"Hey, I'm only temporarily a double agent within my own family." the dark-haired woman clarified with a quirk of her lips. "I want someone gone; so does Double-Eye. It's a win-win situation, and in the end, I think it'll make those slimy bastards less likely to pester my family down the road. Whether they'd like to believe it or not, I'm actually doing my family a favour. It just happens to be at the expense of one--as far as I'm concerned--insignificant member. But Double-Eye can continue to think whatever they want about me and my bloodline, because contrary to popular belief, Mr. Proudfoot," Sarena paused until his eyes met hers again, "I might have the blood in my veins, but I live for myself, and myself alone. My family is not an extension of me; whether or not that changes when I take over for my father remains to be seen. But for now, I'm just the shadow that picks and chooses what family associations work in my favour."

She was no more opposed to admitting the implications of her relatively selfish nature than was he about admitting to his PTSD; it was too transparent to hide, and even the best of liars found it difficult to feign a conscience. Being part of a family did not necessarily guarantee attachment of any kind; something with which the red hand was apparently familiar, she soon came to find.

Watching as he positioned his fingers on the pale underside of her wrist, atop the blue veins visible beneath the surface of her skin, Sarena's smile mimicked his in response, unaware as to the way her pulse quickened almost indiscriminately at his point of contact. "That's pretty shitty, I'll admit, if the only people you could ever call family was Double-Eye. But it's still more than I've got; I mean, at least you weren't looking over your shoulder every hour, knowing that one of them would leap at the chance to kill you." There was no more self-pity in her tone than there had been compassion for his lack of relatives; both were simply facts of life, to which she and the hit man had become accustomed. "You might be endangered, but you're also relieved of the burden of worry for others. I mean, if you don't care about anyone because you have no one to care about, then that's one less the the world can hold against you."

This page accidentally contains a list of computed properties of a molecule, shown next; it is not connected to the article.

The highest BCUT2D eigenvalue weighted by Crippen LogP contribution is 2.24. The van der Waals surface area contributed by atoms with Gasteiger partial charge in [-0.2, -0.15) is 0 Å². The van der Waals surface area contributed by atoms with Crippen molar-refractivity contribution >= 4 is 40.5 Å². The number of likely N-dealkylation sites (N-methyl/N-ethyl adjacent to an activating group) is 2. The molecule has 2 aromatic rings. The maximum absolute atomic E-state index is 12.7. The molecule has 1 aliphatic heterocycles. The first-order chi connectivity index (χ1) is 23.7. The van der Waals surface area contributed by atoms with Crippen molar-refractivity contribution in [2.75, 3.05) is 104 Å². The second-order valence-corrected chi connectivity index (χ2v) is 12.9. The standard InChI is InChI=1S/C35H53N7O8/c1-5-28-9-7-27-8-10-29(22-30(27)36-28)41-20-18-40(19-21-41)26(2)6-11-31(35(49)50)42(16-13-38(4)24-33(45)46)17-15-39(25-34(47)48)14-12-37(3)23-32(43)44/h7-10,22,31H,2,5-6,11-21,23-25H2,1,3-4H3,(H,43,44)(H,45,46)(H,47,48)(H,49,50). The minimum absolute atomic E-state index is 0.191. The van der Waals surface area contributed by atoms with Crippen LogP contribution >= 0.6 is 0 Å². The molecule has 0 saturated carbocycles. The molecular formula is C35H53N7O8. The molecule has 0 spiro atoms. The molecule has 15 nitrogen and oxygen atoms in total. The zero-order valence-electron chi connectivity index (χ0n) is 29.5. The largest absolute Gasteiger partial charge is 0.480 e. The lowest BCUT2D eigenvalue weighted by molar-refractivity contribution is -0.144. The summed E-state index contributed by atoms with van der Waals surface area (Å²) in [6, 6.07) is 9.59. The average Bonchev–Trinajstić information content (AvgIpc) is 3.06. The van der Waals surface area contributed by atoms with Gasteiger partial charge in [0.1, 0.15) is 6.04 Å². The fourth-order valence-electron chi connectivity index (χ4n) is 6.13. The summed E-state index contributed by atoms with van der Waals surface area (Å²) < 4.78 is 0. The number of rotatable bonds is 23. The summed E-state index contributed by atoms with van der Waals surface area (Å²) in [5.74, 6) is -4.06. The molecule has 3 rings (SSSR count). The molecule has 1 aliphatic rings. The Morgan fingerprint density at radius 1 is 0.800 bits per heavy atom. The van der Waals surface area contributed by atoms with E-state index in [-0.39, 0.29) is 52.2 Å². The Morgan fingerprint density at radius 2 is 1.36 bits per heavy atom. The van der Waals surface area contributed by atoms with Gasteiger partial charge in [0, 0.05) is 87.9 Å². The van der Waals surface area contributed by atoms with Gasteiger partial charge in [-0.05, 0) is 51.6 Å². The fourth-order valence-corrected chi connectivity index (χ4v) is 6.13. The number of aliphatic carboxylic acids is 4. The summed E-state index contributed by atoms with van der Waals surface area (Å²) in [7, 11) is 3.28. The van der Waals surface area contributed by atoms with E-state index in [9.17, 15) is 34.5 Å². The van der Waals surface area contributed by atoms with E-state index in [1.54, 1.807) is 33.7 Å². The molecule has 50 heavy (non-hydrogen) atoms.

Which was only one of the man reasons for Sarena's self-centered lack of compassion; when you're too busy attending to your own survival, you had no time for anyone else. At least, that was what she had been telling herself for more than half her life.
Pushing her empty plate away from her, the Vandelay daughter slid her hand out from under his to sift through the contents of her purse. "So many answers, and yet I still don't feel as though I know much about you, Rhys. We'll have to do this again sometime; I don't rest as easily when my curiosity is starved." Raising her arm, she waved at their unimpressed waitress to indicate they wanted their bill, before returning her attention to her companion across the table. "This one's on me. You know, just a little thank you for making sure I didn't take a bullet, last night; I hate feeling indebted to people."


Posted: Thu Nov 13, 2014 4:43 pm
by Astrophysicist
“Nothing is ever win-win with Double Eye,” Rhys said. “With Marionetti, maybe. He’s a decent man, and he’s always willing to compromise. The DPD is probably the most honest division in that goddamn place. But the agency at large?” The former agent pulled a face, then shook his head. “They want to win, and they care just enough about the other side of negotiations to want them to lose. Or at least not win as much as they do.” Rolling his eyes, the wavy-haired man downed the last of his orange juice and heaved an exasperated sigh. “That’s the state of today’s bureaucracy. Everything’s a competition. It’s cutthroat, literally and figuratively.”